The Simple Science Behind Dehydration


How Does Dehydration Affect Us

Many people take dehydration for granted. Most people do not even know that thirst is the first indicator of dehydration. Dehydration affects different people in different ways. A lot of factors have to be taken into account when discussing dehydration.

For example, you have to take into account how active the person is, what is the current temperature of the location the person is currently in, and how much they are sweating. The most obvious example people think of is getting stranded in the desert. The truth is a person can get dehydrated even in mild climate conditions if they overexert themselves and if they do not watch how much water they are taking in.

The Stages of Dehydration

You can separate dehydration into four stages. These would be thirst, followed by fainting, organ damage, and then finally death.

In the first stage, thirst, the total amount of body weight you lose due to water loss is about two percent. This means that a person that weighs 170 pounds ends up losing three pounds. A plain cardio exercise lasting about an hour is enough to cause a loss such as this.

The body combats this by holding on to any remaining liquid it has. This means your kidneys start to hold water instead of sending it to the bladder. For this reason, a person’s urine gets darker in hue. Also, the core body temperature rises since a person is sweating less when dehydrated. Blood gets thicker, and the heart rate increases in order to stabilize oxygen levels.

The next stage a person encounters is fainting. At this point, the person has lost about four percent of their body weight. That means if a person weighs 170 pounds, they are losing about seven. You could replicate this by riding a bicycle for three hours at high temperatures. Another way would be not drinking water for two days.

At this point, the person’s blood is so thick that their skin starts shriveling. The blood pressure gets so low that they become susceptible to fainting. Because of the water loss, the person stops sweating and is effectively starting to overheat.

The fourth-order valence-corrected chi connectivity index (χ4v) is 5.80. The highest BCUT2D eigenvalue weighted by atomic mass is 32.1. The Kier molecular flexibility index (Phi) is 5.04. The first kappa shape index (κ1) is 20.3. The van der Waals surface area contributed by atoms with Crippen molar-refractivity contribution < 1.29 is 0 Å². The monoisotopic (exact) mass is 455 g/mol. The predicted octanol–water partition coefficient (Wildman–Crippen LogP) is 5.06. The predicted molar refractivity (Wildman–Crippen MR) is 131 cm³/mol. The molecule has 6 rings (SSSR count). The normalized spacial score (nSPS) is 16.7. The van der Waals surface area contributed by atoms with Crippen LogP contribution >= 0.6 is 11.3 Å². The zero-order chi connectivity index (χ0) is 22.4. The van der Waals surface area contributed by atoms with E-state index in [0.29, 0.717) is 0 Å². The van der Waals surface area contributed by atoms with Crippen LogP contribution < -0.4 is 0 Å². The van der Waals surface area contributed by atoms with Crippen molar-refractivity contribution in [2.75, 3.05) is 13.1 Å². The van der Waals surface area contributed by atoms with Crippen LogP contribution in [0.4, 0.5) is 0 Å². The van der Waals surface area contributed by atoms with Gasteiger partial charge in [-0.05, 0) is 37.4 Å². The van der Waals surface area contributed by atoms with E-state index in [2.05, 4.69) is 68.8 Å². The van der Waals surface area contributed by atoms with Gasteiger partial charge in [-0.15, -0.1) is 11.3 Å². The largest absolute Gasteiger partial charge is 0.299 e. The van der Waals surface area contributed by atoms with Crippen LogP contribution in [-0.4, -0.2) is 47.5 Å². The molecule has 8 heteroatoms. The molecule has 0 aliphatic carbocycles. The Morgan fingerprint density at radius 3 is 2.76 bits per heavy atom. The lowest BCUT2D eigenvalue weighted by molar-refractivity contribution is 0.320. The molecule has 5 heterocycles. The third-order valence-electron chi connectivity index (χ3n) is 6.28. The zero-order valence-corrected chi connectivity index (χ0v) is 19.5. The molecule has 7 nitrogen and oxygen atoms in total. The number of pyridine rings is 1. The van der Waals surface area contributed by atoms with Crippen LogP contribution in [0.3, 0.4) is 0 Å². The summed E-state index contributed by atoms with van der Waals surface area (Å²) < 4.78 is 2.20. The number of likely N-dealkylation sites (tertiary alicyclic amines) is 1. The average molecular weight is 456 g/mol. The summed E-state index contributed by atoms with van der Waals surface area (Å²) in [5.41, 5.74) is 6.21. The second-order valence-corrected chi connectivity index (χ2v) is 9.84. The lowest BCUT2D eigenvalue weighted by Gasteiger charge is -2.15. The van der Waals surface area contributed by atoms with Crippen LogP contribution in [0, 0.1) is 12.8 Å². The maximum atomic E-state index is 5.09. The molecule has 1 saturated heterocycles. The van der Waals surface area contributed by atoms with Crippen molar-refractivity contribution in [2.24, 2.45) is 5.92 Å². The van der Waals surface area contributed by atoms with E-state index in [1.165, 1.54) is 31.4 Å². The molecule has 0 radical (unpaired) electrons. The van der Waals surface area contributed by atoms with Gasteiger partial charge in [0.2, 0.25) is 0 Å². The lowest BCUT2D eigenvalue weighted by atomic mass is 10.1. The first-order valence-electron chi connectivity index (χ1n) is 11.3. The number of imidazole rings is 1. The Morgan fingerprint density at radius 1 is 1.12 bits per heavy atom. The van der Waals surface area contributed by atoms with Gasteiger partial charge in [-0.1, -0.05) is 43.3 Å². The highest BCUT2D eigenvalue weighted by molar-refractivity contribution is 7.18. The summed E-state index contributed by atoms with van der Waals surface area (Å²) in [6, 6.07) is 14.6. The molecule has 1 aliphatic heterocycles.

The second to last stage is connected to organ damage. The person has lost seven percent of their body weight. That means a loss of 12 pounds for a person that weighs 170 pounds. You could achieve this by doing yoga or other stretching exercises without hydration for eight hours.

Now the body is starting to have trouble maintaining its blood pressure. As it goes into survival mode, the body slows down blood flow, especially to the non-vital organs and causes damage to them. At this point, you are basically dying for a sip of water.

Finally, in the fourth stage, the person has lost 10 percent of their body weight. That is a whole 17 pounds for a person that weighs 170. A person could achieve this by not drinking water for five days straight.

At this point, a person needs to drink water as soon as possible. The person’s body temperature at this point is so high that the organs are overheating. The most probable outcome is death from liver failure. And even if you were in a milder climate a person may die from kidney failure.

As her name suggests, Jenna Small stands little over 4ft tall. Being petite and blonde, many often underestimate her talent. As a result, she spent her entire life working twice as hard to prove that she was the best. Now an established geologist, she does not beat around the bush when it comes to her work. Her research has been published and used in schools throughout the region. She often states that her most significant accomplishment was choosing to better herself through a solid education. When she is not busy unearthing new findings, she volunteers as a motivational speaker to girls who have been victims of bullying, discrimination, or harassment.


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